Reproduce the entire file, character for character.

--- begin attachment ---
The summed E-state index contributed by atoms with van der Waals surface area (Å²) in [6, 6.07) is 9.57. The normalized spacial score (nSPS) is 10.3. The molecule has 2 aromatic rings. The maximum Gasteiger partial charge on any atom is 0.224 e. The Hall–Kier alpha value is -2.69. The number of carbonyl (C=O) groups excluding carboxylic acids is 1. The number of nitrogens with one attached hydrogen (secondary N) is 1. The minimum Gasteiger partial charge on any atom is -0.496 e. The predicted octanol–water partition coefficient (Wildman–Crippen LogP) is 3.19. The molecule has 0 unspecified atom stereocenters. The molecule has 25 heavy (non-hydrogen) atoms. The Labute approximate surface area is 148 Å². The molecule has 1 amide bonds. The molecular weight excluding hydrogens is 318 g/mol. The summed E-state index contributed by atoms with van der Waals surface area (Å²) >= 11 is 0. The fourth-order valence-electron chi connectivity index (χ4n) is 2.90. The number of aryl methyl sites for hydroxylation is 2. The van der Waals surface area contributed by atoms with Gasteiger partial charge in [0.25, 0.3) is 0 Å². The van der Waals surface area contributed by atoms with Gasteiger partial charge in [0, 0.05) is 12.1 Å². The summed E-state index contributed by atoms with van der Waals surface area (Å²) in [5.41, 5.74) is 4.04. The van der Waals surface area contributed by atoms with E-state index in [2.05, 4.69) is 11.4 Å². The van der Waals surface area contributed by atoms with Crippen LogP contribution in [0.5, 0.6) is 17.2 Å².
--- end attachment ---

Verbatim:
The summed E-state index contributed by atoms with van der Waals surface area (Å²) in [6, 6.07) is 9.57. The normalized spacial score (nSPS) is 10.3. The molecule has 2 aromatic rings. The maximum Gasteiger partial charge on any atom is 0.224 e. The Hall–Kier alpha value is -2.69. The number of carbonyl (C=O) groups excluding carboxylic acids is 1. The number of nitrogens with one attached hydrogen (secondary N) is 1. The minimum Gasteiger partial charge on any atom is -0.496 e. The predicted octanol–water partition coefficient (Wildman–Crippen LogP) is 3.19. The molecule has 0 unspecified atom stereocenters. The molecule has 25 heavy (non-hydrogen) atoms. The Labute approximate surface area is 148 Å². The molecule has 1 amide bonds. The molecular weight excluding hydrogens is 318 g/mol. The summed E-state index contributed by atoms with van der Waals surface area (Å²) >= 11 is 0. The fourth-order valence-electron chi connectivity index (χ4n) is 2.90. The number of aryl methyl sites for hydroxylation is 2. The van der Waals surface area contributed by atoms with Gasteiger partial charge in [0.25, 0.3) is 0 Å². The van der Waals surface area contributed by atoms with Gasteiger partial charge in [0, 0.05) is 12.1 Å². The summed E-state index contributed by atoms with van der Waals surface area (Å²) in [5.41, 5.74) is 4.04. The van der Waals surface area contributed by atoms with E-state index in [2.05, 4.69) is 11.4 Å². The van der Waals surface area contributed by atoms with Crippen LogP contribution in [0.5, 0.6) is 17.2 Å².